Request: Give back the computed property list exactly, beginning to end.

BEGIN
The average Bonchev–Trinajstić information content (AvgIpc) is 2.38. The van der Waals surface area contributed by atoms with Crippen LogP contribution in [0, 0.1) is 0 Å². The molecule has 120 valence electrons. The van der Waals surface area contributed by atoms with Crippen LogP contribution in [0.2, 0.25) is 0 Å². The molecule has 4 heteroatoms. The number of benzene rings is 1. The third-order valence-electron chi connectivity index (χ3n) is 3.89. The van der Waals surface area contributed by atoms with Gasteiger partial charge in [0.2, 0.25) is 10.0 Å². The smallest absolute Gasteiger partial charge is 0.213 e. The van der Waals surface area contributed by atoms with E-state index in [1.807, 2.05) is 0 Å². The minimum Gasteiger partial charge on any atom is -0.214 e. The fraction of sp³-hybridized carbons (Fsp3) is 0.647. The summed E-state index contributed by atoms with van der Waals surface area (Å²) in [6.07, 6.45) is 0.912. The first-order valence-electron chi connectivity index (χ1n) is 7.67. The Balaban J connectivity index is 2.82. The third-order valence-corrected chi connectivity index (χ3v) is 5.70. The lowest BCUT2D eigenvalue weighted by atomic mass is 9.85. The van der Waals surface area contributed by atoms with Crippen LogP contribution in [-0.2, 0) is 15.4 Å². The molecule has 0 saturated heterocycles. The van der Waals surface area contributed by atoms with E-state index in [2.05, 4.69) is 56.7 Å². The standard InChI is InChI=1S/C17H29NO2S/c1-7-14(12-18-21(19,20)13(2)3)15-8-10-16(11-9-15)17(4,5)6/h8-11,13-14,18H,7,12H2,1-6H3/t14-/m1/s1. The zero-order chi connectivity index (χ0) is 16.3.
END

The average Bonchev–Trinajstić information content (AvgIpc) is 2.38. The van der Waals surface area contributed by atoms with Crippen LogP contribution in [0, 0.1) is 0 Å². The molecule has 120 valence electrons. The van der Waals surface area contributed by atoms with Crippen LogP contribution in [0.2, 0.25) is 0 Å². The molecule has 4 heteroatoms. The number of benzene rings is 1. The third-order valence-electron chi connectivity index (χ3n) is 3.89. The van der Waals surface area contributed by atoms with Gasteiger partial charge in [0.2, 0.25) is 10.0 Å². The smallest absolute Gasteiger partial charge is 0.213 e. The van der Waals surface area contributed by atoms with E-state index in [1.807, 2.05) is 0 Å². The minimum Gasteiger partial charge on any atom is -0.214 e. The fraction of sp³-hybridized carbons (Fsp3) is 0.647. The summed E-state index contributed by atoms with van der Waals surface area (Å²) in [6.07, 6.45) is 0.912. The first-order valence-electron chi connectivity index (χ1n) is 7.67. The Balaban J connectivity index is 2.82. The third-order valence-corrected chi connectivity index (χ3v) is 5.70. The lowest BCUT2D eigenvalue weighted by atomic mass is 9.85. The van der Waals surface area contributed by atoms with Crippen LogP contribution in [-0.2, 0) is 15.4 Å². The molecule has 0 saturated heterocycles. The van der Waals surface area contributed by atoms with E-state index in [2.05, 4.69) is 56.7 Å². The standard InChI is InChI=1S/C17H29NO2S/c1-7-14(12-18-21(19,20)13(2)3)15-8-10-16(11-9-15)17(4,5)6/h8-11,13-14,18H,7,12H2,1-6H3/t14-/m1/s1. The zero-order chi connectivity index (χ0) is 16.3.